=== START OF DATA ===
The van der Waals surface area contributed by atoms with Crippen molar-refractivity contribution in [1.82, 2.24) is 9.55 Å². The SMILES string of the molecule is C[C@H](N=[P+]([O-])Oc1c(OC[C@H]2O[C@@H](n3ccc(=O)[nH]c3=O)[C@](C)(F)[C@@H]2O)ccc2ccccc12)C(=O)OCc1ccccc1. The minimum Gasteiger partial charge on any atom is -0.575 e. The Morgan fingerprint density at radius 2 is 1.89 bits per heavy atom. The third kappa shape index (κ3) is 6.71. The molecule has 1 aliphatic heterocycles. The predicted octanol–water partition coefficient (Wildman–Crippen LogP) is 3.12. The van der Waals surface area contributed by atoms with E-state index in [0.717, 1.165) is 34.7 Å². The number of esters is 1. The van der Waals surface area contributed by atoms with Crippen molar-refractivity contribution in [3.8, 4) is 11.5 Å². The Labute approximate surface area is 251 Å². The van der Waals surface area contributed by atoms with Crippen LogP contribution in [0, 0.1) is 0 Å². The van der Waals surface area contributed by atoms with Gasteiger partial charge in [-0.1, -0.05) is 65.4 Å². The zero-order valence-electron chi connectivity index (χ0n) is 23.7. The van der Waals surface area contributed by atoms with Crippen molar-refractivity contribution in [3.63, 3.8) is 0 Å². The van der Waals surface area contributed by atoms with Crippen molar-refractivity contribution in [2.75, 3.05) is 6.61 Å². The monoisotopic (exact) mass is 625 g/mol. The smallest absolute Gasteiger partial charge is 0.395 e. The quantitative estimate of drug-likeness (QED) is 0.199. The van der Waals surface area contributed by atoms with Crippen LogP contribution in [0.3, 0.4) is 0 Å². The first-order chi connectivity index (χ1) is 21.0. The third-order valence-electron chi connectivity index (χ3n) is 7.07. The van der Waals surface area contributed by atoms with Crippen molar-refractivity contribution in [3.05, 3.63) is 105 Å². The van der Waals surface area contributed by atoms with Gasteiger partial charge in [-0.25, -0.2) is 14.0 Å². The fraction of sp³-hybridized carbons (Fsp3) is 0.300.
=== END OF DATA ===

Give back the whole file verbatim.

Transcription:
The van der Waals surface area contributed by atoms with Crippen molar-refractivity contribution in [1.82, 2.24) is 9.55 Å². The SMILES string of the molecule is C[C@H](N=[P+]([O-])Oc1c(OC[C@H]2O[C@@H](n3ccc(=O)[nH]c3=O)[C@](C)(F)[C@@H]2O)ccc2ccccc12)C(=O)OCc1ccccc1. The minimum Gasteiger partial charge on any atom is -0.575 e. The Morgan fingerprint density at radius 2 is 1.89 bits per heavy atom. The third kappa shape index (κ3) is 6.71. The molecule has 1 aliphatic heterocycles. The predicted octanol–water partition coefficient (Wildman–Crippen LogP) is 3.12. The van der Waals surface area contributed by atoms with E-state index in [0.717, 1.165) is 34.7 Å². The number of esters is 1. The van der Waals surface area contributed by atoms with Crippen molar-refractivity contribution in [3.8, 4) is 11.5 Å². The Labute approximate surface area is 251 Å². The van der Waals surface area contributed by atoms with Crippen LogP contribution in [0, 0.1) is 0 Å². The van der Waals surface area contributed by atoms with Gasteiger partial charge in [-0.1, -0.05) is 65.4 Å². The zero-order valence-electron chi connectivity index (χ0n) is 23.7. The van der Waals surface area contributed by atoms with Crippen molar-refractivity contribution in [3.63, 3.8) is 0 Å². The van der Waals surface area contributed by atoms with Crippen molar-refractivity contribution in [2.75, 3.05) is 6.61 Å². The monoisotopic (exact) mass is 625 g/mol. The smallest absolute Gasteiger partial charge is 0.395 e. The quantitative estimate of drug-likeness (QED) is 0.199. The van der Waals surface area contributed by atoms with Crippen LogP contribution in [0.3, 0.4) is 0 Å². The first-order chi connectivity index (χ1) is 21.0. The third-order valence-electron chi connectivity index (χ3n) is 7.07. The van der Waals surface area contributed by atoms with Crippen molar-refractivity contribution in [3.05, 3.63) is 105 Å². The van der Waals surface area contributed by atoms with Gasteiger partial charge in [-0.25, -0.2) is 14.0 Å². The fraction of sp³-hybridized carbons (Fsp3) is 0.300.